Not all the refugees stay because of intimidation. In fact, relief workers, diplomats and Indonesian government officials cite a complex series of reasons the refugee return has slowed. Refugees have access to relief supplies in western Timor, while in devastated East Timor there are no jobs and food is scarce. Others here have settled into a new life. At a UNHCR center, one East Timorese man and his wife said they wanted to go home -- but only after July 2000, because they had enrolled their son in a local high school and want him to finish the school year.
Asked how many of the refugees will become permanent residents of western Timor, the Indonesian army commander in Kupang, Col. Jurefar, said, "That's a difficult question. Next month, we'll make a new inventory. . . . If law and order is maintained in East Timor, I'm sure more refugees will go back. But unfortunately, it is still difficult to meet your daily needs in East Timor."
However, Maj. Gen. Sudrajat, the armed forces' spokesman in Jakarta, acknowledged that intimidation by the militias is an obstacle to the refugees' return. While many of the refugees stay in western Timor for economic reasons, he said, "Of course we should admit that some elements of the militia -- the pro-integration militia -- also discourage them from going home."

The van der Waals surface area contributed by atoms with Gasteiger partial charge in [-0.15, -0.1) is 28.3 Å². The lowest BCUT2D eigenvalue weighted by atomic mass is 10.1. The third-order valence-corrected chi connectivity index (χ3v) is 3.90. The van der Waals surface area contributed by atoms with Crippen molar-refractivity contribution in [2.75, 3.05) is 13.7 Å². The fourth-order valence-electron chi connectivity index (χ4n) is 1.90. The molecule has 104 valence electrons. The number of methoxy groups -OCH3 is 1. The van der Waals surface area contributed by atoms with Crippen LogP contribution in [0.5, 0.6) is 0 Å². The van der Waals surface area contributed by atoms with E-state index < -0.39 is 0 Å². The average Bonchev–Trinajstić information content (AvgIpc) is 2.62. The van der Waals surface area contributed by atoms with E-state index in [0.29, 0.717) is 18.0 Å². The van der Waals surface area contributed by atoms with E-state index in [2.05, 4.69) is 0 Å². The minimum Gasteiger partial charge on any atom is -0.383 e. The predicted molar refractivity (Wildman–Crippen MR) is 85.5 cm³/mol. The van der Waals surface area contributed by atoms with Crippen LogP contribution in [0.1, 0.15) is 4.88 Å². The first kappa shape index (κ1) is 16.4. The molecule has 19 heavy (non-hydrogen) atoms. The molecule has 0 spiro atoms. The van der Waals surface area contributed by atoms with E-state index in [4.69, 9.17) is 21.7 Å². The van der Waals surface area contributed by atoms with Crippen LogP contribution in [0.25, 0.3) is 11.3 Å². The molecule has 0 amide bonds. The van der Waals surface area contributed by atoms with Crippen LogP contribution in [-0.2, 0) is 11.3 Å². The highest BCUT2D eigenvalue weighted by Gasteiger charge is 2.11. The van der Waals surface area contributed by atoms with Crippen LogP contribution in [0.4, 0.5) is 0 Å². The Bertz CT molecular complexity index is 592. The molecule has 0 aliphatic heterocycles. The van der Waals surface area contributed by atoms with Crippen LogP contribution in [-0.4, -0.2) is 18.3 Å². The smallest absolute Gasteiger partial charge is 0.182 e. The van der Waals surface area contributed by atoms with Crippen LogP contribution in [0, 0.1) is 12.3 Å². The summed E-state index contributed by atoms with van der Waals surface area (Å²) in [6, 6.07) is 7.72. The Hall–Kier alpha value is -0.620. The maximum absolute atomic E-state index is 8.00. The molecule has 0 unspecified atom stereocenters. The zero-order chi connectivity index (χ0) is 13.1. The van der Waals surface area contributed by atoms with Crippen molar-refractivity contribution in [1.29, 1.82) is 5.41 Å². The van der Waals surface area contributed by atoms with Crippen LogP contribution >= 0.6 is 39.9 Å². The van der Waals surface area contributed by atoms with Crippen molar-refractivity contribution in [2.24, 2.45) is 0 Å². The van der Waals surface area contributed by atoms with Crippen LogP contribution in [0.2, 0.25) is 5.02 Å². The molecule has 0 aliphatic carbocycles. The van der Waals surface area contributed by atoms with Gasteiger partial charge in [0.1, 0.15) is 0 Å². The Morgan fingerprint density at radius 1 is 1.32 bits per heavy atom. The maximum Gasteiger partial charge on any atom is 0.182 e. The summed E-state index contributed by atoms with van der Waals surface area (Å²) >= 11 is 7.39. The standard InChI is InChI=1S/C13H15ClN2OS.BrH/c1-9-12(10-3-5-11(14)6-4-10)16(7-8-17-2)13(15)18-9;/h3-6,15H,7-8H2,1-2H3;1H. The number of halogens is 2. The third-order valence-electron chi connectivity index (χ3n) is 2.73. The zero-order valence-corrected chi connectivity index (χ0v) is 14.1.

Part of the problem, say Indonesian government officials, military officers and foreign relief workers, is that many of those still here are rural people, mostly uneducated, who are waiting for instructions from the village chiefs, family elders and militia leaders who brought them here.
"A large number of people who are uneducated or semi-educated are under the grip of the militia," said Hassan, the UNHCR spokesman. "They don't have access to information. They would go back if they had the right information, and the intimidation was not there." The UNHCR has launched its own information campaign, using fliers and videotapes to counter what it calls the disinformation of the militias.